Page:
the boats by dark. Next morning sailed down the river, 
landed at Evansville, and there learned that Fort Donelson 
had surrendered. During the night, went up to the mouth 
of lied river. Next morning steamed up to the mouth of 
Salt river. "Were there but a short time, until ordered back 
to Paducah ; thence to Cairo, and thence to Commerce, 
where the women signaled the steamboat, thereby prevent- 
ing Jeif. Thompson from capturing it. 

From Commerce the force went to Benton in Scott county, 
from which they were ordered to New Madrid. Marched ten 
miles and halted for the night. During the night there 
was a terrible thunder storm, accompanied by heavy rain, 
which continued the greater part of the next day. At seven 
o'clock the command, numbering about twelve thousand, 
took up its line of march and reached Sikeston at five o'clock 
p. M., when it halted and was informed that the men were to 
leave their knapsacks and march seven miles further that 
night. All who regarded themselves unfit to do so, and to 
fight the enemy all the next day, were asked to step out ot 
ratiks. The rain now ceased and the march was resumed. 
Halted about eight o'clock at night, the teams and provision 
trains being six miles behind. The men had not halted 
during the day for dinner and were now destitute of pro- 
visions. Next morning at daylight the teams arrived, coffee 
was hastil}' prepared and drank, and the line of march 
resumed. The following account of what ensued is given by 
one who cook part in the engagement at New Madrid : 

"When our advanced column arrived within one mile of 
town. General Slack's column was within a mile and a half 
of the fort. The enemy opened fire upon us from their gun- 
boats and the fort. The balls and shells fell on either side 
of us rather freely for those who feel a little timid, and have 
any particular objection to taking iron; but fortunately none 


of our regiment took any. Several of the advanoed column 
were killed. At sundown our force was marched back one 
mile and encamped, General Pope concluding that muscle 
could not do much with gunboats in the middle of the 

"Next day we lay quietly in camp, and on Wednesday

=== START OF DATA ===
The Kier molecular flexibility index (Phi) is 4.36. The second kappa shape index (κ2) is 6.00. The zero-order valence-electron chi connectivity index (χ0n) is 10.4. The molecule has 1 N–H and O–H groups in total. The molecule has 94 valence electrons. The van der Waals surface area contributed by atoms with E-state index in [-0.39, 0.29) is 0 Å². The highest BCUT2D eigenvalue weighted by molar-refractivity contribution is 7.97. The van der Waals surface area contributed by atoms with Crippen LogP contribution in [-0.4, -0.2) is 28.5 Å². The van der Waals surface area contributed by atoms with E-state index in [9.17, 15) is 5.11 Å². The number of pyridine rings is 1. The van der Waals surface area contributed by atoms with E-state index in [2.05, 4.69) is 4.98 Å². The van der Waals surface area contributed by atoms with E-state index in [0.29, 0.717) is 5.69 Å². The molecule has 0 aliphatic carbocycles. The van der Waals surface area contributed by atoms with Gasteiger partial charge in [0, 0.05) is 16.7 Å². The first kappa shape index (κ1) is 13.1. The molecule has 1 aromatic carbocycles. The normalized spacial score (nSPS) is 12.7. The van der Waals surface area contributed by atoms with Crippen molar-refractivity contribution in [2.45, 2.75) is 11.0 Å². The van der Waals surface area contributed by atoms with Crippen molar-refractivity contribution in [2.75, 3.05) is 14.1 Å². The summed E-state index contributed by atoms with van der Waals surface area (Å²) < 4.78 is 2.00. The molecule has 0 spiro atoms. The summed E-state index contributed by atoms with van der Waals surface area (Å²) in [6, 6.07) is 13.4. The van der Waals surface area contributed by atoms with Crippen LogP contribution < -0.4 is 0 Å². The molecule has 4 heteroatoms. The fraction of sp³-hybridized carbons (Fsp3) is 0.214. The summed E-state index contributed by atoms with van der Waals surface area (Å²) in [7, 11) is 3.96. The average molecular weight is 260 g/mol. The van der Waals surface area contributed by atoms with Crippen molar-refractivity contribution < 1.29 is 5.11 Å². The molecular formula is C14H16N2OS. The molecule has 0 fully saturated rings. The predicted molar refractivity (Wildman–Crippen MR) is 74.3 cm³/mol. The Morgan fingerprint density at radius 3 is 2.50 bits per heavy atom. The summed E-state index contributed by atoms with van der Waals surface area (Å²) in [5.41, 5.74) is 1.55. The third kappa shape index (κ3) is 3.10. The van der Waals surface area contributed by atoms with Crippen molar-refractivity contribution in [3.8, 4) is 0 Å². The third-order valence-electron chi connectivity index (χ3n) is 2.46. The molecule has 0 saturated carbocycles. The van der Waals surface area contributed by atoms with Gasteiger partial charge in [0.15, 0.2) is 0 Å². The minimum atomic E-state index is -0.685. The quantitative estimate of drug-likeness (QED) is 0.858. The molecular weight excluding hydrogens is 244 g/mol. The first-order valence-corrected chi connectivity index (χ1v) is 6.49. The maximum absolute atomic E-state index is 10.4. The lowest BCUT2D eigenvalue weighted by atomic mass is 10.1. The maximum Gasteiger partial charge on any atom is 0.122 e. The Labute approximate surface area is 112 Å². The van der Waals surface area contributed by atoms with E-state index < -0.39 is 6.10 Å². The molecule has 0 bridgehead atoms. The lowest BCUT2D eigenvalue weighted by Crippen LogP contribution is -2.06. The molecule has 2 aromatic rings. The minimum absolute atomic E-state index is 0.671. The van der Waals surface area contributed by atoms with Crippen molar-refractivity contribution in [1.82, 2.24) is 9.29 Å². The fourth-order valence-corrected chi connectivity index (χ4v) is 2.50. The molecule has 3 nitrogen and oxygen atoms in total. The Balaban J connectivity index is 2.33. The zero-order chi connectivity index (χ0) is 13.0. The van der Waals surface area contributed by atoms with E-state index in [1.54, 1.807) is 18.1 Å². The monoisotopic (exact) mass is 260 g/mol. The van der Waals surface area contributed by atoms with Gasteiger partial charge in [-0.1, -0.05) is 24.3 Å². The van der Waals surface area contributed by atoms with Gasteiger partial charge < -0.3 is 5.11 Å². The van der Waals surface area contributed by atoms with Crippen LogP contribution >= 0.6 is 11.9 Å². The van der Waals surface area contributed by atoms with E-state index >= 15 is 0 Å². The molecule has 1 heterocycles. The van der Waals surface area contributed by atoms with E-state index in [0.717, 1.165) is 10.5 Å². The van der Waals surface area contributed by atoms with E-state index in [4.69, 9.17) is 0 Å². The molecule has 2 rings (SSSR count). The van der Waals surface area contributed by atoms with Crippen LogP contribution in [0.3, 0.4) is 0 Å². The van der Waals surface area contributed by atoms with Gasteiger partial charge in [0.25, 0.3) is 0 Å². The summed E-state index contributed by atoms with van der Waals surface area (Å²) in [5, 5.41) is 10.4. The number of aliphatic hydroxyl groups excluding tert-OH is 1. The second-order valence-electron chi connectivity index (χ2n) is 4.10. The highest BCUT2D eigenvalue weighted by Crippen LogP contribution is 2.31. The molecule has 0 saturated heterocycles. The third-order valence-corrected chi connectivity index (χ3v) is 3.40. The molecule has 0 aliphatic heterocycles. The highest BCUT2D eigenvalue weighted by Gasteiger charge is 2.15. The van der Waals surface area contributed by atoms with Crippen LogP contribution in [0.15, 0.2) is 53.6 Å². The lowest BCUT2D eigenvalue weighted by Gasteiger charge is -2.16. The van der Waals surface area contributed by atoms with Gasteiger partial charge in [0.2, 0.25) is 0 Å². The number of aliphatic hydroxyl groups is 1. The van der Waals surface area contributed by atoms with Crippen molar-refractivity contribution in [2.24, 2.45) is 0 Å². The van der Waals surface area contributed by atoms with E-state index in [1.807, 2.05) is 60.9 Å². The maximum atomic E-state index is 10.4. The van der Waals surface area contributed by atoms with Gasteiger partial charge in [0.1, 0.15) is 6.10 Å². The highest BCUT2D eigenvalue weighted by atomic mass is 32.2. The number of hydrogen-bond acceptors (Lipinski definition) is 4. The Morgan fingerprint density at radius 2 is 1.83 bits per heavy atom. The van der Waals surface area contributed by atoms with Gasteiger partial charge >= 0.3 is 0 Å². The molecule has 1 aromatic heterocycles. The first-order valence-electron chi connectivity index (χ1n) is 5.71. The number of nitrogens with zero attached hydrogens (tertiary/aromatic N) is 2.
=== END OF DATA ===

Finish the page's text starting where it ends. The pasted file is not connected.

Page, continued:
evening, the fifth, our brigade, under General Slack, was 
ordered out to reconnoiter in force above town in the woods. 
As soon as we reached the destined point, the enemy opened 
fire on us; but we came in at dark without any of our men 
being injured. 

The next week was spent in camp, during which time quite 
a number of very large guns had been brought down from 
Cairo, and on Wednesday night, the eleventh of March, our 
men planted four cannon in a corn field, and dug trenches 
within half a mile of the lower fort, which was one mile be- 
low the fort in town, and much the stronger fortified place of 
the two, mounting sixteen thirty-two pound guns. At early 
daylight the enemy discovered our position, and turned all 
their guns upon our four with such spirit and earnestness that 
we were led to think that our men would be utterly unable to 
maintain their position. ^Notwithstanding they were firing 
five and six times to our once, our gunners were cool and de- 
liberate — aiming well their guns. At each fire the chief 
would jump upon the cannon, and, with glass in hand, watch 
the effect of the ball or shell, and then announce the result to 
the men, who frequently sent up loud cheers. 

The grove, about one hundred yards behind our guns, was 
terribly riddled, and a large brick house which stood in the 
grove will long testify to the severity of that day's work. 
Some fifteen or twenty of the Twenty-Seventh Ohio were 
killed, during the day, by shells in the rear of our guns. 
Hundreds of them passed over our heads, or burst a little